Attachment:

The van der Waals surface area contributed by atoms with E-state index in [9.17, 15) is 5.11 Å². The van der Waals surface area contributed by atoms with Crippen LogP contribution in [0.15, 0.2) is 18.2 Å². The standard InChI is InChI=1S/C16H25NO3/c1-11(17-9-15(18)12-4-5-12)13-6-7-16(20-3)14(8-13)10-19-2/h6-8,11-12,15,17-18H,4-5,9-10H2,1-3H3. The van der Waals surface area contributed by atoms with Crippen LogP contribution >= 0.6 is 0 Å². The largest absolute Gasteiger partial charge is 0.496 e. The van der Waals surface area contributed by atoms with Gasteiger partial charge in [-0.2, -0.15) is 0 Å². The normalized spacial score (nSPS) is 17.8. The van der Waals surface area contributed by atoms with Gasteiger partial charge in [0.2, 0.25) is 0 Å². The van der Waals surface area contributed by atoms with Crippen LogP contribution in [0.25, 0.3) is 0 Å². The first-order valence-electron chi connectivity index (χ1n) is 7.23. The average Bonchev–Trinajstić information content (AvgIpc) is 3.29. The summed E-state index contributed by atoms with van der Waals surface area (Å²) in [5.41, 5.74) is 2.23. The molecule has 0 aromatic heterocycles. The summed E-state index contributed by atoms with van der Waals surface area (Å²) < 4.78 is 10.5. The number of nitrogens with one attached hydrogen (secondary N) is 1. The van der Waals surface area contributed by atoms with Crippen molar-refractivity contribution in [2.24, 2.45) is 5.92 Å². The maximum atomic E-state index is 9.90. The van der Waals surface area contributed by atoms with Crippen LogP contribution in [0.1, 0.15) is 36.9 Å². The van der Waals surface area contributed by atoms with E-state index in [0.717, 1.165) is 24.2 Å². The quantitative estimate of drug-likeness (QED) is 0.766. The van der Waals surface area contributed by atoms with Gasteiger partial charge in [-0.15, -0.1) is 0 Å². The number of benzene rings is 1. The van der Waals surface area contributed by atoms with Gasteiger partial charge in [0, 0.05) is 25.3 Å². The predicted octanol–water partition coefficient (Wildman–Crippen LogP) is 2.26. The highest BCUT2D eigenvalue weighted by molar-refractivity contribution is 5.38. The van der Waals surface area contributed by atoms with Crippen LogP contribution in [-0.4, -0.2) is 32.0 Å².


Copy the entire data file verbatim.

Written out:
The van der Waals surface area contributed by atoms with E-state index in [9.17, 15) is 5.11 Å². The van der Waals surface area contributed by atoms with Crippen LogP contribution in [0.15, 0.2) is 18.2 Å². The standard InChI is InChI=1S/C16H25NO3/c1-11(17-9-15(18)12-4-5-12)13-6-7-16(20-3)14(8-13)10-19-2/h6-8,11-12,15,17-18H,4-5,9-10H2,1-3H3. The van der Waals surface area contributed by atoms with Crippen LogP contribution >= 0.6 is 0 Å². The largest absolute Gasteiger partial charge is 0.496 e. The van der Waals surface area contributed by atoms with Gasteiger partial charge in [-0.2, -0.15) is 0 Å². The normalized spacial score (nSPS) is 17.8. The van der Waals surface area contributed by atoms with Gasteiger partial charge in [0.2, 0.25) is 0 Å². The van der Waals surface area contributed by atoms with Crippen LogP contribution in [0.25, 0.3) is 0 Å². The first-order valence-electron chi connectivity index (χ1n) is 7.23. The average Bonchev–Trinajstić information content (AvgIpc) is 3.29. The summed E-state index contributed by atoms with van der Waals surface area (Å²) in [5.41, 5.74) is 2.23. The molecule has 0 aromatic heterocycles. The summed E-state index contributed by atoms with van der Waals surface area (Å²) < 4.78 is 10.5. The number of nitrogens with one attached hydrogen (secondary N) is 1. The van der Waals surface area contributed by atoms with Crippen molar-refractivity contribution in [2.24, 2.45) is 5.92 Å². The maximum atomic E-state index is 9.90. The van der Waals surface area contributed by atoms with Crippen LogP contribution in [0.1, 0.15) is 36.9 Å². The van der Waals surface area contributed by atoms with E-state index in [0.717, 1.165) is 24.2 Å². The quantitative estimate of drug-likeness (QED) is 0.766. The van der Waals surface area contributed by atoms with Gasteiger partial charge in [-0.15, -0.1) is 0 Å². The number of benzene rings is 1. The van der Waals surface area contributed by atoms with Gasteiger partial charge in [0, 0.05) is 25.3 Å². The predicted octanol–water partition coefficient (Wildman–Crippen LogP) is 2.26. The highest BCUT2D eigenvalue weighted by molar-refractivity contribution is 5.38. The van der Waals surface area contributed by atoms with Crippen LogP contribution in [-0.4, -0.2) is 32.0 Å².